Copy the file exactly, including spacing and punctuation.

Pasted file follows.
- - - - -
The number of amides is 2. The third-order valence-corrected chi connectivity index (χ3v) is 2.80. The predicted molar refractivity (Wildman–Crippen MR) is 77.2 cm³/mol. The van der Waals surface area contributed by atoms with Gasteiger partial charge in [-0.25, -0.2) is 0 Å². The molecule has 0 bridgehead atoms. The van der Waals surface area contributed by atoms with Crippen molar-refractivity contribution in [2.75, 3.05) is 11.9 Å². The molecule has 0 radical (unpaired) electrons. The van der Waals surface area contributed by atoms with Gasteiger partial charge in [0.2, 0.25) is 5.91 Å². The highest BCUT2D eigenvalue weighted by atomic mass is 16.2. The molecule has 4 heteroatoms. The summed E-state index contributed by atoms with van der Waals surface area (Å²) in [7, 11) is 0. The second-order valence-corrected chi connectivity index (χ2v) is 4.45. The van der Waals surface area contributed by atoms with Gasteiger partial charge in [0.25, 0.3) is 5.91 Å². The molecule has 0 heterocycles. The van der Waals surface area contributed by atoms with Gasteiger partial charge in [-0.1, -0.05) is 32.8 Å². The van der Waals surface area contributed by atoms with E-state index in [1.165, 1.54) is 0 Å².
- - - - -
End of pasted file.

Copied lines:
The number of amides is 2. The third-order valence-corrected chi connectivity index (χ3v) is 2.80. The predicted molar refractivity (Wildman–Crippen MR) is 77.2 cm³/mol. The van der Waals surface area contributed by atoms with Gasteiger partial charge in [-0.25, -0.2) is 0 Å². The molecule has 0 bridgehead atoms. The van der Waals surface area contributed by atoms with Crippen molar-refractivity contribution in [2.75, 3.05) is 11.9 Å². The molecule has 0 radical (unpaired) electrons. The van der Waals surface area contributed by atoms with Gasteiger partial charge in [0.2, 0.25) is 5.91 Å². The highest BCUT2D eigenvalue weighted by atomic mass is 16.2. The molecule has 4 heteroatoms. The summed E-state index contributed by atoms with van der Waals surface area (Å²) in [7, 11) is 0. The second-order valence-corrected chi connectivity index (χ2v) is 4.45. The van der Waals surface area contributed by atoms with Gasteiger partial charge in [0.25, 0.3) is 5.91 Å². The molecule has 0 heterocycles. The van der Waals surface area contributed by atoms with Gasteiger partial charge in [-0.1, -0.05) is 32.8 Å². The van der Waals surface area contributed by atoms with E-state index in [1.165, 1.54) is 0 Å².